It’s time for another Noirvember review! This year, I’ve been trying to jump in and find new, first-time-watches to sink my teeth into, in order to hopefully expand my knowledge of the fascinating series of films that is film noir. Today, I’m turning my attention to Blind Alley, a 1939 psychological drama released at the very cusp of the film noir movement. Coming this early, is Blind Alley really a work of film noir? Is it worth taking a look? Well, read on!
Blind Alley follows Dr. Shelby (Ralph Bellamy) a young psychology professor. One night, as he’s hosting a party for a group of friends at his lake house, prison escapee Hal Wilson (Chester Morris) breaks in and holds the group hostage as he waits for an escape boat to arrive. As tension escalates late into the night, Shelby struggles to gain the upper hand against his captors using the one thing he has, his mind. Ann Dvorak, Melville Cooper, Ann Doran, Scotty Beckett and Milburn Stone co-star in the movie. Charles Vidor directs from a script by Philip MacDonald, Michael Blankfort and Albert Duffy.
I stumbled onto Blind Alley through the Criterion Channel which hypes the work as an early noir, a claim which really interested me. Coming in 1939, Blind Alley hit theaters two years before The Maltese Falcon (1941), the oft-cited beginning of the noir movement. This is a claim I hoped to investigate. Watching Blind Alley, it’s difficult to call it a full on work of film noir with 100 percent certainty. In actuality, it feels closer to the other action thrillers of the late thirties like The Petrified Forrest, The Roaring Twenties and Angels with Dirty Faces.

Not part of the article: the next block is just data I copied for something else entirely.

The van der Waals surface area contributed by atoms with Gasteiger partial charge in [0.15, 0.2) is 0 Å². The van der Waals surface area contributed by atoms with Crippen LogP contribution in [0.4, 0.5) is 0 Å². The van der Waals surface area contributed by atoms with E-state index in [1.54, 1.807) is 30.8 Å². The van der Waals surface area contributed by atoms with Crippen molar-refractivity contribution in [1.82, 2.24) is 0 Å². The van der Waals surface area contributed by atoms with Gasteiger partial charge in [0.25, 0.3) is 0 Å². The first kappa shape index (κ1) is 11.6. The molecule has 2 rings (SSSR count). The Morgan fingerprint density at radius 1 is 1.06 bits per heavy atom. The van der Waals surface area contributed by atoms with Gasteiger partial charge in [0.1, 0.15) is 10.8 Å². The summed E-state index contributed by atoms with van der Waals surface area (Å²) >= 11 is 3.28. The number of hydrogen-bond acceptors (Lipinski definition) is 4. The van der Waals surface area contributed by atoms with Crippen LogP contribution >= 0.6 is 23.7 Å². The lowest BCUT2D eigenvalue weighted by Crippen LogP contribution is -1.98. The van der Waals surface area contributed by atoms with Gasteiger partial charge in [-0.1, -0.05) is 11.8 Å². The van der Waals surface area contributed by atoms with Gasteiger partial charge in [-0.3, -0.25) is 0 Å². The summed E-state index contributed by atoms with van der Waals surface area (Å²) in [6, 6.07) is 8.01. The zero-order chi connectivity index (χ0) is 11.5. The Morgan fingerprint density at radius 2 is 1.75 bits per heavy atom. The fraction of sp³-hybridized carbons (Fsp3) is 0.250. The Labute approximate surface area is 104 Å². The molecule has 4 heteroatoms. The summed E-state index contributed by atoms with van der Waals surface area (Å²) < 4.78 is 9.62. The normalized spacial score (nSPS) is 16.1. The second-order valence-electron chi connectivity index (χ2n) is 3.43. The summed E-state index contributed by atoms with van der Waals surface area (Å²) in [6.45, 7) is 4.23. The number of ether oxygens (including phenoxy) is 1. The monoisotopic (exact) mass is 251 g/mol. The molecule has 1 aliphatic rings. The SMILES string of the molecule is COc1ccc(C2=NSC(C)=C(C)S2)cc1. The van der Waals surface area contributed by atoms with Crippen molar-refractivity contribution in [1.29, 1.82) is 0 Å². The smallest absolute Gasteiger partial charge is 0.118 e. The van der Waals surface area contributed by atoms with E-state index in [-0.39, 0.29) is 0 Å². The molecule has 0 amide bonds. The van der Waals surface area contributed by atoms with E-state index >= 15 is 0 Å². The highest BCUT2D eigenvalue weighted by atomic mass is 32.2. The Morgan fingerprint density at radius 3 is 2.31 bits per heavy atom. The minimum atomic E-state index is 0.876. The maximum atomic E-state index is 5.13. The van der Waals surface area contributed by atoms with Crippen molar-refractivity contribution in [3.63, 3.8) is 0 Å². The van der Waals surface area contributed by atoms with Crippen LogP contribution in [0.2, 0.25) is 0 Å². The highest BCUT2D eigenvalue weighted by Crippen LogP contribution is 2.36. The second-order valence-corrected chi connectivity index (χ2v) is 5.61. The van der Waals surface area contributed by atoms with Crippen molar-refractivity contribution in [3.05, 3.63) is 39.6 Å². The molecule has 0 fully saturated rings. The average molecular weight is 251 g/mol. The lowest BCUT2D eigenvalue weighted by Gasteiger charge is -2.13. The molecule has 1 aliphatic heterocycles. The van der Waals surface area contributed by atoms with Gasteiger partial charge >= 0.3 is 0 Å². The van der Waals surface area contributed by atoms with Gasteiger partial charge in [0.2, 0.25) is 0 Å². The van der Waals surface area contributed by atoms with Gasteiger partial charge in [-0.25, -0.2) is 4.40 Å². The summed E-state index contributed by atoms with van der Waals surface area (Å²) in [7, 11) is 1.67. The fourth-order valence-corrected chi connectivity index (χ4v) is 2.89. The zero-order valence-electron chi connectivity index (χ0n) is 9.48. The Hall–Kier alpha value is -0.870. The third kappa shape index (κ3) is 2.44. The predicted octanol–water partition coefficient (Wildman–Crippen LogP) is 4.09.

However, Blind Alley does show definite hints that the industry of the time was moving fast in the direction of film noir. Interestingly, Blind Alley‘s director Charles Vidor would eventually helm Gilda in 1946. Even this early in his career, Vidor injects Blind Alley with a number of the stylistic and narrative elements which eventually became hallmarks of the cinematic movement. From the cinematography some of the character development, and even the plot structure, this movie teeters on the precipice of film noir. However, it’s just not quite there yet.
Chester Morris top lines Blind Alley as gangster and career criminal Hal Wilson. Those who know me, know of my fondness for the Boston Blackie actor. He’s a particular favorite of yours truly. It turns out, Blind Alley isn’t the best fit for Morris. Throughout his work in the 1930s, Morris often plays criminals. However, he always injects his characters with a deeply rooted complexity. In movies like The Big House and Blondie Johnson, there is always a sense that while these men are rough around the edges, they aren’t pure evil. Instead, they’ve made mistakes and suffered plenty of bad breaks. These characters are a vivid and deep personification of a certain kind of Depression era masculinity.
Unfortunately, for much of Blind Alley, Wilson doesn’t get much development beyond simply being a hood. He’s evil for evil’s sake. He’s the bad guy and that’s about it. Other actors during this era played these parts and ultimately, played them better. As the film cusps the second act, and the psychoanalysis plot picks up speed, only then is Morris finally able to spread his wings. It’s just a bit of a case of too little, too late.